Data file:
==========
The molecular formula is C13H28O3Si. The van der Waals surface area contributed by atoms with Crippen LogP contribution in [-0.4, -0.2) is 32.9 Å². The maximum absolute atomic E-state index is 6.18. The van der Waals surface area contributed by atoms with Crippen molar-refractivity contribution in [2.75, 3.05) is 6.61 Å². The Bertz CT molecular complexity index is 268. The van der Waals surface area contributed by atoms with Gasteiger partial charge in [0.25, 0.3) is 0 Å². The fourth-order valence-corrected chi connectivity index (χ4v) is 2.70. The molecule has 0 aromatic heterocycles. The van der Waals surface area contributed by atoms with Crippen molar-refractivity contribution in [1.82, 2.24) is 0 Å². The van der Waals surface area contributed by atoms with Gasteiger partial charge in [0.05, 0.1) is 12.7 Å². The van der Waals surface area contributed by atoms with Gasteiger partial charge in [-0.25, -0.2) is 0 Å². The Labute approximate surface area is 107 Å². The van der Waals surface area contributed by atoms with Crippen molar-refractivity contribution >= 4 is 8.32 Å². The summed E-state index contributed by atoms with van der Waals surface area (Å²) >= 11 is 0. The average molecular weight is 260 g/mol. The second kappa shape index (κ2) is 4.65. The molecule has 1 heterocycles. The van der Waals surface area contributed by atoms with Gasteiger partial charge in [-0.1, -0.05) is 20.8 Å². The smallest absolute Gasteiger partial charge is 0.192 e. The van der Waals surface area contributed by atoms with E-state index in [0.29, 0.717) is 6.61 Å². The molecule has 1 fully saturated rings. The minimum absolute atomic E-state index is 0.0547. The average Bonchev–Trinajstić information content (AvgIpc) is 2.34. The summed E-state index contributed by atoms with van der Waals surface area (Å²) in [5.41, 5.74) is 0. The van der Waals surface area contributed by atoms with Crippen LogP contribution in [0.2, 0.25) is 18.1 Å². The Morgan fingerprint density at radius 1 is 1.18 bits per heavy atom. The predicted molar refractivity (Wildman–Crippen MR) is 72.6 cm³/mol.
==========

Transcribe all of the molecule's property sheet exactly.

The molecular formula is C13H28O3Si. The van der Waals surface area contributed by atoms with Crippen LogP contribution in [-0.4, -0.2) is 32.9 Å². The maximum absolute atomic E-state index is 6.18. The van der Waals surface area contributed by atoms with Crippen molar-refractivity contribution in [2.75, 3.05) is 6.61 Å². The Bertz CT molecular complexity index is 268. The van der Waals surface area contributed by atoms with Gasteiger partial charge in [0.25, 0.3) is 0 Å². The fourth-order valence-corrected chi connectivity index (χ4v) is 2.70. The molecule has 0 aromatic heterocycles. The van der Waals surface area contributed by atoms with Crippen molar-refractivity contribution in [1.82, 2.24) is 0 Å². The van der Waals surface area contributed by atoms with Gasteiger partial charge in [0.05, 0.1) is 12.7 Å². The van der Waals surface area contributed by atoms with Gasteiger partial charge in [-0.25, -0.2) is 0 Å². The Labute approximate surface area is 107 Å². The van der Waals surface area contributed by atoms with Crippen molar-refractivity contribution >= 4 is 8.32 Å². The summed E-state index contributed by atoms with van der Waals surface area (Å²) >= 11 is 0. The average molecular weight is 260 g/mol. The second kappa shape index (κ2) is 4.65. The molecule has 1 heterocycles. The van der Waals surface area contributed by atoms with Gasteiger partial charge in [-0.1, -0.05) is 20.8 Å². The smallest absolute Gasteiger partial charge is 0.192 e. The van der Waals surface area contributed by atoms with E-state index in [0.29, 0.717) is 6.61 Å². The molecule has 1 fully saturated rings. The minimum absolute atomic E-state index is 0.0547. The average Bonchev–Trinajstić information content (AvgIpc) is 2.34. The summed E-state index contributed by atoms with van der Waals surface area (Å²) in [5.41, 5.74) is 0. The van der Waals surface area contributed by atoms with Crippen LogP contribution in [0.2, 0.25) is 18.1 Å². The Morgan fingerprint density at radius 1 is 1.18 bits per heavy atom. The predicted molar refractivity (Wildman–Crippen MR) is 72.6 cm³/mol.